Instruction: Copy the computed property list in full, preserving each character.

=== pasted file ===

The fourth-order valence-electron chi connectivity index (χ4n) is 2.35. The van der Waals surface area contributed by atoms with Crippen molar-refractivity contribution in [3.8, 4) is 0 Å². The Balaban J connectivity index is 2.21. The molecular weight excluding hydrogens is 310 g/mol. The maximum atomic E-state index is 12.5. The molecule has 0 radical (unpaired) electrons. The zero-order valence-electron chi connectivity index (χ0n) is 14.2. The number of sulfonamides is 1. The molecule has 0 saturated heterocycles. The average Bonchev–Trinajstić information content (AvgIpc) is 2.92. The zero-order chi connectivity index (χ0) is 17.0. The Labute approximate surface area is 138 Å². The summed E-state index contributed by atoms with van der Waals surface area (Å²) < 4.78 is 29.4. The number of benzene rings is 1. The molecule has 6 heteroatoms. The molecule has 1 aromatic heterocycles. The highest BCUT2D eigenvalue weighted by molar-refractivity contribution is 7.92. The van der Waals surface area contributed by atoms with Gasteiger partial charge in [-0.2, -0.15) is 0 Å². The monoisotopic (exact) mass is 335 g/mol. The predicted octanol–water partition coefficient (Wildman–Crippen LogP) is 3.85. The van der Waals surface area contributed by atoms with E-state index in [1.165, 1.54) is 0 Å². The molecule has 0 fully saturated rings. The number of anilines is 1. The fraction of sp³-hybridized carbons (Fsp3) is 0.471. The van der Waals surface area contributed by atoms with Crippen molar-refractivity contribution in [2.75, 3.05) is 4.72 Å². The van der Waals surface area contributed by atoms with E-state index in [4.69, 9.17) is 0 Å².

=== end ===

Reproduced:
The fourth-order valence-electron chi connectivity index (χ4n) is 2.35. The van der Waals surface area contributed by atoms with Crippen molar-refractivity contribution in [3.8, 4) is 0 Å². The Balaban J connectivity index is 2.21. The molecular weight excluding hydrogens is 310 g/mol. The maximum atomic E-state index is 12.5. The molecule has 0 radical (unpaired) electrons. The zero-order valence-electron chi connectivity index (χ0n) is 14.2. The number of sulfonamides is 1. The molecule has 0 saturated heterocycles. The average Bonchev–Trinajstić information content (AvgIpc) is 2.92. The zero-order chi connectivity index (χ0) is 17.0. The Labute approximate surface area is 138 Å². The summed E-state index contributed by atoms with van der Waals surface area (Å²) < 4.78 is 29.4. The number of benzene rings is 1. The molecule has 6 heteroatoms. The molecule has 1 aromatic heterocycles. The highest BCUT2D eigenvalue weighted by molar-refractivity contribution is 7.92. The van der Waals surface area contributed by atoms with Gasteiger partial charge in [-0.2, -0.15) is 0 Å². The monoisotopic (exact) mass is 335 g/mol. The predicted octanol–water partition coefficient (Wildman–Crippen LogP) is 3.85. The van der Waals surface area contributed by atoms with E-state index in [1.165, 1.54) is 0 Å². The molecule has 0 fully saturated rings. The number of anilines is 1. The fraction of sp³-hybridized carbons (Fsp3) is 0.471. The van der Waals surface area contributed by atoms with Crippen molar-refractivity contribution in [2.75, 3.05) is 4.72 Å². The van der Waals surface area contributed by atoms with E-state index in [4.69, 9.17) is 0 Å².